On February 1, 1898 William J. Arkell made the significant announcement that he had filed papers in the County Clerk's office to consolidate Judge, Leslie's Weekly and the Demorest's Family Magazine into a single corporation known as the Arkell Publishing Company. He noted that "the place of publication will continue at the Judge Building." At the time Judge magazine had a circulation of nearly 100,000.
In 1902 Arkell was still leasing smaller spaces to other printing-related establishments like the Hopkins Photographic Supply Company, and printer Henry Romeike. Sackett & Wilhelms & Co. was still in the building that spring when fire broke out in a pile of rubbish in the press room of The Judge Publishing Company on the seventh floor on the night of March 23.
The fire spread throughout the floor, climbed the walls to the ceiling where it set off the automatic alarm. Responding firefighters had to break through the heavy 16th Street doors, then drag hoses up through an elevator shaft. They managed to extinguish the blaze within an hour. Although the flames had been contained to that floor, businesses below were damaged by water. The New York Times was unimpressed with the vigilance of the security guard. "There was a watchman in the building, but he was unaware of the fire until the firemen commenced smashing the doors."
Ten months later the Goelet estate leased the Judge building to real estate operator Henry Corn. The 20-year lease "is said to involve about $1,500,000," reported the Real Estate Record & Builders' Guide on January 17, 1903. Corn had his own ideas about the building, and they did not include publishers and printers.
In a separate article the journal noted that Corn had already hired architect Robert Maynicke for "putting in a new front and adding three stories." Those plans were expanded by May 16 when they now included new wiring, modern plumbing and elevators, revised floorplans and an additional story. The extensive alterations would cost Corn $11.3 million in today's dollars.
Construction was expected to be completed in January 1904; but worker strikes caused delays. On January 9 the Record & Guide was optimistic, saying the alterations "are steadily progressing in spite of the cold weather."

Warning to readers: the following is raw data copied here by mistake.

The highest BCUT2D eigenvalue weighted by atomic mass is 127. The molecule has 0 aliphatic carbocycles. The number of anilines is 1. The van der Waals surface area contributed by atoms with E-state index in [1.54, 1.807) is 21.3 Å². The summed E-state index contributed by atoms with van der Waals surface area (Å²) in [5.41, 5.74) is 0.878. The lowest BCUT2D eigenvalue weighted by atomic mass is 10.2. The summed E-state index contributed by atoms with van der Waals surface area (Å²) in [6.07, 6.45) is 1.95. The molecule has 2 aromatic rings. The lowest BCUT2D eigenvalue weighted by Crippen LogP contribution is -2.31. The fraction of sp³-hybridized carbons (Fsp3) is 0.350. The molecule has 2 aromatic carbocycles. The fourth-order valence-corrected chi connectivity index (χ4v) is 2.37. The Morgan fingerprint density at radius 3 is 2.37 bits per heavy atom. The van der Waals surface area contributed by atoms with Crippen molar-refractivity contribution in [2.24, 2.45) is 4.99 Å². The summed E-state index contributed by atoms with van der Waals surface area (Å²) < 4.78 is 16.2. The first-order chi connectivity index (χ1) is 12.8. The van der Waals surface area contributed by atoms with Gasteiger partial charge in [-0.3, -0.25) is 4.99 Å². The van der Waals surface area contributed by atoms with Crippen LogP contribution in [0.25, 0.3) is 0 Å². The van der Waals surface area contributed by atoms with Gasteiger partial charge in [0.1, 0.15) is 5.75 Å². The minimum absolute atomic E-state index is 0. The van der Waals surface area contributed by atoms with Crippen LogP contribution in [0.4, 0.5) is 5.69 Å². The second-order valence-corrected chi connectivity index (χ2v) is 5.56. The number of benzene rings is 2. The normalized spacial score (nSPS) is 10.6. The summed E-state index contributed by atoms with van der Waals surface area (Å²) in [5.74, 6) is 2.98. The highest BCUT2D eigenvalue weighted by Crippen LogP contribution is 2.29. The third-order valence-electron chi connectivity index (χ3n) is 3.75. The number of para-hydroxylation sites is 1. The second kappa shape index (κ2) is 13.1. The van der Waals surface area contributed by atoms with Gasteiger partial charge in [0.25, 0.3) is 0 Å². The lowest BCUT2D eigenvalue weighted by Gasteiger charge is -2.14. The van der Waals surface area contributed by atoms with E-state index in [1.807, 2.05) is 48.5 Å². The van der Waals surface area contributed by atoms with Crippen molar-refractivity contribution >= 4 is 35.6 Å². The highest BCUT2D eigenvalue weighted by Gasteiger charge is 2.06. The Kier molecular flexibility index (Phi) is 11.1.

Maynicke's alterations were completed later that spring. He had created a nearly seamless transition in adding the upper four floors. Oddly enough, he moved the portico with its free-standing columns from the center to the northern entrance.
|Photographed on April 17, 1909, the Judge Building is slathered with the names of its tenants. The relocated portico can clearly be seen. from the collection of the New York Public Library|
Probably the largest firm in the building at the time was Weil-Haskell Company, manufacturers of shirts and waists (shirtwaists, or "waists," were the most popular article of apparel for women in the 1890s through the World War I years). Although the firm had orders for $300,000 in spring goods in October that year and was in the process of turning out 6,500 dozen shirts and 1,500 dozen waists, it was in serious financial trouble.
And things seemed to be only worsening with partner August Weil suddenly died on October 9 under suspicious circumstances. The following day the Vermont newspaper The Barre Daily Times reported "poison may have caused his end" and explained "A vial from which a quantity of hydrocyanic acid, or prussic acid, as it is commonly known, had been taken, stood on a dressing table beside the bed where he lay when his body was discovered."